Jerusalem — In the wake of this week’s agreement between the United Nations and Iraq, attention here turned to the threat posed by other countries in the Middle East with nonconventional weapons.
In addition to Iraq, “Iran, Syria, Egypt and Libya are all developing chemical and biological weapons at a rapid rate,” said Dr. Dany Shoham, a military expert at Bar-Ilan University’s Begin-Sadat Center for Strategic Affairs.
Reform movement leader blasts money to outlying communities.
The Israeli cabinet’s vote Sunday to pour money into 91 outlying West Bank settlements has touched off a fierce debate here about the propriety of funneling resources into settlements that may be abandoned in a peace treaty.
After nearly seven months in jail, 13 Iranian Jews imprisoned by their government on suspicion of spying for Israel and the United States faced the prospect of formal charges Thursday.
Iranian Jewish activists here said the government had completed its investigation of the 13 and was prepared to announce its results. They cited Manouchehr Eliassi, the Jewish community’s official representative in Iran’s parliament, as among their sources.
At the urging of leaders in the Iranian Jewish community here, American Jewish leaders this week suspended their public campaign calling for the release of 13 Jews accused of espionage in Iran.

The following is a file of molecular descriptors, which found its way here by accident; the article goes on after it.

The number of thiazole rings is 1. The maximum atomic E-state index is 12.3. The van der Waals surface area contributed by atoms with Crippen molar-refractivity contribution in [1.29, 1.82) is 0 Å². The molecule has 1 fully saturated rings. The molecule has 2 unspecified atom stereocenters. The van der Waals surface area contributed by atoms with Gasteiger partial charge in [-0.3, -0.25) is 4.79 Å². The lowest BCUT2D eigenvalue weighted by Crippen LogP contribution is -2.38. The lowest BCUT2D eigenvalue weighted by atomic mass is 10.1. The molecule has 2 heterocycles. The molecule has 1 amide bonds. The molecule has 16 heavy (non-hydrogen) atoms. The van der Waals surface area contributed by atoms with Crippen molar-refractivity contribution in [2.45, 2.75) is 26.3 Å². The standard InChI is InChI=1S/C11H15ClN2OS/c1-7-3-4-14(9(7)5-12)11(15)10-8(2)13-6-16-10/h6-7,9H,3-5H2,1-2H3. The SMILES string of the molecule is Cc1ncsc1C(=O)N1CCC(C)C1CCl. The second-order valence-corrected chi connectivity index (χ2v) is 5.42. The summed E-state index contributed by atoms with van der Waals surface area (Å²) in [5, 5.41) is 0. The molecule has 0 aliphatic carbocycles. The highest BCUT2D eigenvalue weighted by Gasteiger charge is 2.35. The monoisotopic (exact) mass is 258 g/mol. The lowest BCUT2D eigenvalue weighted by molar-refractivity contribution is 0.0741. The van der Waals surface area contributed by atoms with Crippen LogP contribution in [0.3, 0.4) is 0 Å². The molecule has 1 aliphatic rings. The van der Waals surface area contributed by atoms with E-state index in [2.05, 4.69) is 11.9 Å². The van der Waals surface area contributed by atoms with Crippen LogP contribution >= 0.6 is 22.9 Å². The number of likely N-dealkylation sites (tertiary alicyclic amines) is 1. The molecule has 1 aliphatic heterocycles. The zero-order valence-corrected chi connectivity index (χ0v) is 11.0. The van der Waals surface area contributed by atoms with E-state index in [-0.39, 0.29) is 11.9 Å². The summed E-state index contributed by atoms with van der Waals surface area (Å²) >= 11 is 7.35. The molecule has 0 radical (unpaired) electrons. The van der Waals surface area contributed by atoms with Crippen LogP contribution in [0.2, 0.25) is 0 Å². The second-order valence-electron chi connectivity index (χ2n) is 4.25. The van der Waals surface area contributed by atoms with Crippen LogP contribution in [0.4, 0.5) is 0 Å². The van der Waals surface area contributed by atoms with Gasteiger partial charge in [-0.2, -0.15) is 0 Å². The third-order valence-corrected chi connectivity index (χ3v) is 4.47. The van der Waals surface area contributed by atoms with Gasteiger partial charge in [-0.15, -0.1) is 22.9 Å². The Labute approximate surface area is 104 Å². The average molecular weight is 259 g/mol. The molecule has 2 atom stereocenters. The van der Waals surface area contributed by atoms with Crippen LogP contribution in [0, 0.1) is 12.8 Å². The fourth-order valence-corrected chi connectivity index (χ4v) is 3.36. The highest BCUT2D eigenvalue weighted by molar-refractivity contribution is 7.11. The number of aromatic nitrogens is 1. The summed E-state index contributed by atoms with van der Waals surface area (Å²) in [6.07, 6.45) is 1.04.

Instead, they are beginning to implicitly acknowledge the inevitability of a trial for the 13 by shifting their demands to the legal arena.
Implicitly rebutting several senior government authorities, the Central Jewish Committee of Iran last week publicly asserted for the first time that 13 Iranian Jews currently imprisoned on suspicion of spying for Israel and the United States are innocent.
Putting its own resources on the line, the committee, which serves as the umbrella group for Iran’s 25,000 Jews, also announced it was prepared to raise money for attorneys to defend the imprisoned Jews.
A longstanding power struggle between Iran’s top leaders crystallized this week over the legal system that will decide the fate of 13 Iranian Jews charged with spying for Israel and America.
Offering the first specifics on the case against them, Iran’s foreign minister said Monday that the 13 were arrested “on charges of illegally gathering secret information, including military information, and handing it over to foreigners.”
Israelís peace movement, largely dormant since Ariel Sharon was first elected prime minister three years ago, resurfaced last weekend amid calls for a political framework for peace and withdrawal from a contentious settlement in Gaza.
An estimated 4,000 Israelis took to the street Saturday night to protest Sharon's policies in a demonstration outside his Jerusalem residence.
Naomi Chazan, a former Knesset member from the left-wing Meretz Party and one of the participants, said this was the first major demonstration against Sharon.
After weeks of refusing to negotiate Holocaust claims with an Austrian government that includes the anti-immigrant Freedom Party, a Jewish leader has proposed a solution: negotiate with the Austrian National Fund, a body established by Austria's parliament to pay compensation to as many as 30,000 victims of Nazi persecution.
Monday, April 20th, 2009
What did Iranian president Mahmoud Ahmadinejad’s appearance at the opening of the Durban II conference on racism do to President Obama’s stated desire to look for new routes for dialog with Iran?
Here’s a clue: it probably didn’t help.